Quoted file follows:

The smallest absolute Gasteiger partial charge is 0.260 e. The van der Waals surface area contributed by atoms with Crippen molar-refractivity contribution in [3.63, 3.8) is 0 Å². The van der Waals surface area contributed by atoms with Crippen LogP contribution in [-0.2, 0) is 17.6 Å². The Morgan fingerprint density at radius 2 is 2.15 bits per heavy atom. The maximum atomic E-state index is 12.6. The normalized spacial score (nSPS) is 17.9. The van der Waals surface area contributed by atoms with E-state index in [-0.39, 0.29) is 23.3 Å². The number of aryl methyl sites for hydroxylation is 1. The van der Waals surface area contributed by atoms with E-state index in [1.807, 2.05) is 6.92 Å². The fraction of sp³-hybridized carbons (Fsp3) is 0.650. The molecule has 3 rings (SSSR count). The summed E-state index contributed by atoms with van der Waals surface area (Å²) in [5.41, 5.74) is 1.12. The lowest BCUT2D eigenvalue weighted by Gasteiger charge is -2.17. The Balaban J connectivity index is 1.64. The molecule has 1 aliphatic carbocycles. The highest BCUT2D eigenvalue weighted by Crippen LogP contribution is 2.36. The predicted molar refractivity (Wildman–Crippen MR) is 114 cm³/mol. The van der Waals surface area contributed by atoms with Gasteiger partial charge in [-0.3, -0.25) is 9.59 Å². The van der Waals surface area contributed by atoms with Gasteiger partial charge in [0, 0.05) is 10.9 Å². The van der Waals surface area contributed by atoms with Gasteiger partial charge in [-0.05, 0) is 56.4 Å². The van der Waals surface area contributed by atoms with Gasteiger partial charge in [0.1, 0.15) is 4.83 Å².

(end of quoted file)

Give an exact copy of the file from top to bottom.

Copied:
The smallest absolute Gasteiger partial charge is 0.260 e. The van der Waals surface area contributed by atoms with Crippen molar-refractivity contribution in [3.63, 3.8) is 0 Å². The van der Waals surface area contributed by atoms with Crippen LogP contribution in [-0.2, 0) is 17.6 Å². The Morgan fingerprint density at radius 2 is 2.15 bits per heavy atom. The maximum atomic E-state index is 12.6. The normalized spacial score (nSPS) is 17.9. The van der Waals surface area contributed by atoms with E-state index in [-0.39, 0.29) is 23.3 Å². The number of aryl methyl sites for hydroxylation is 1. The van der Waals surface area contributed by atoms with E-state index in [1.807, 2.05) is 6.92 Å². The fraction of sp³-hybridized carbons (Fsp3) is 0.650. The molecule has 3 rings (SSSR count). The summed E-state index contributed by atoms with van der Waals surface area (Å²) in [5.41, 5.74) is 1.12. The lowest BCUT2D eigenvalue weighted by Gasteiger charge is -2.17. The Balaban J connectivity index is 1.64. The molecule has 1 aliphatic carbocycles. The highest BCUT2D eigenvalue weighted by Crippen LogP contribution is 2.36. The predicted molar refractivity (Wildman–Crippen MR) is 114 cm³/mol. The van der Waals surface area contributed by atoms with Gasteiger partial charge in [-0.3, -0.25) is 9.59 Å². The van der Waals surface area contributed by atoms with Gasteiger partial charge in [0, 0.05) is 10.9 Å². The van der Waals surface area contributed by atoms with Gasteiger partial charge in [-0.05, 0) is 56.4 Å². The van der Waals surface area contributed by atoms with Gasteiger partial charge in [0.1, 0.15) is 4.83 Å².